One day in mid-October Jamal Maaruf and the men of Shuhada Suriya heard the sound of explosions to the south. They inquired with contacts and learned that fighters aligned with Afif Suleiman’s Idlib Military Council were attacking regime positions in Maarat al-Numan, a small city just west of the M5 Highway and south of the rebel-held hills of Jebel al-Zawiyah. Maaruf and his men gathered their weapons and joined the fight. Within 24 hours, the rebels pushed the regime out of Maarat al-Numan, extending the rebel held section of the M5 highway further south. The fighting then shifted to the Wadi Deif military base just east of the highway while the rebels simultaneously fought off armored convoys approaching from military bases in Hama and endured constant air attacks. Maaruf’s brother Muhamed, a mid-level Shuhada Suriya field commander, died in the fighting.
As the battle raged on, Suleiman arranged a meeting of the rebel groups involved. Maaruf claimed that Suleiman offered to come visit Maaruf to discuss the plan but Maaruf insisted that he come to Suleiman as a sign of respect, recognizing that Suleiman outranked him in the loose rebel command structure. Maaruf claims that he tried to work with Suleiman, providing fighters and even two tanks. After the rebels failed to capture the base and Maaruf’s ammunition ran low, he pulled some of his fighters back to their villages, an action that angered rebels still fighting in Maarat al-Numan (The Shuhada Maarat al-Numan Battalion, part of Shuhada Suriya, stayed behind).
The criticism became a source of concern for Maaruf, who responded with a long statement on Shuhada Suriya’s Facebook page claiming that he did all he could, working with Suleiman until his supplies ran low. At the end of the statement, however, came a direct challenge. Maaruf claimed that if those supporting Suleiman would send Shuhada Suriya “half the weapons” sent to Suleiman, he would take Wadi Deif, implying that Suleiman had mismanaged the siege.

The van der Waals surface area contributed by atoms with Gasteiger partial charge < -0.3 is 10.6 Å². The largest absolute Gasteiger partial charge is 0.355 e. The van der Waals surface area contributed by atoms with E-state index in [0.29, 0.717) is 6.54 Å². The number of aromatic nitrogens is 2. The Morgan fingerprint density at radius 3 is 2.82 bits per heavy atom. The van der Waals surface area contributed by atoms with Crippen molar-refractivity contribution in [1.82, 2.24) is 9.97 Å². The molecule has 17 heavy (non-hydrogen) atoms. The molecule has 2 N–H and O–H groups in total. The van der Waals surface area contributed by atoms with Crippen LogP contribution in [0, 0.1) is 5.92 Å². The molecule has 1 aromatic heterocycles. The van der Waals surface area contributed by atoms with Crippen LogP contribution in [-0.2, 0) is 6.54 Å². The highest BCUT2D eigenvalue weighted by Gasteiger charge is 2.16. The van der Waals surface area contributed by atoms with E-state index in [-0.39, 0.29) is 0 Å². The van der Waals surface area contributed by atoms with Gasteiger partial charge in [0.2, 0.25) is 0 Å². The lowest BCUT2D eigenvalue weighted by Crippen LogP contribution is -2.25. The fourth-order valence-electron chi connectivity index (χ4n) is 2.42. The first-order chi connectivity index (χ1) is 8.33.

The relationship between Suleiman and Maaruf has evolved over the past year. During late-Spring 2012, Maaruf, then leader of the Shuhada Jebel al-Zawiyah Battalion, the forerunner of Shuhada Suriya, operated under the umbrella of Suleiman’s military council. The relationship with fruitful as the battalion captured checkpoints across Jebel al-Zawiyah. With Shuhada Jebel al-Zawiyah’s late summer expansion into the Shuhada Suriya Brigades, Maaruf became independent of the council.
Shuhada Suriya is one of Syria’s most powerful rebel groups, recently posting a video of the largest known gathering of Syrian rebels to date. Despite Maaruf’s celebrity, however, he is unable to attract the level of financial and material support that Suleiman, the provincial council leader, receives. This is not a bad thing. Provincial councils can only assert control of rebel groups if they control money and weapons. But when council operations are not successful, rebel leaders will question the councils' control, a drawback of the rebels' loose command structure.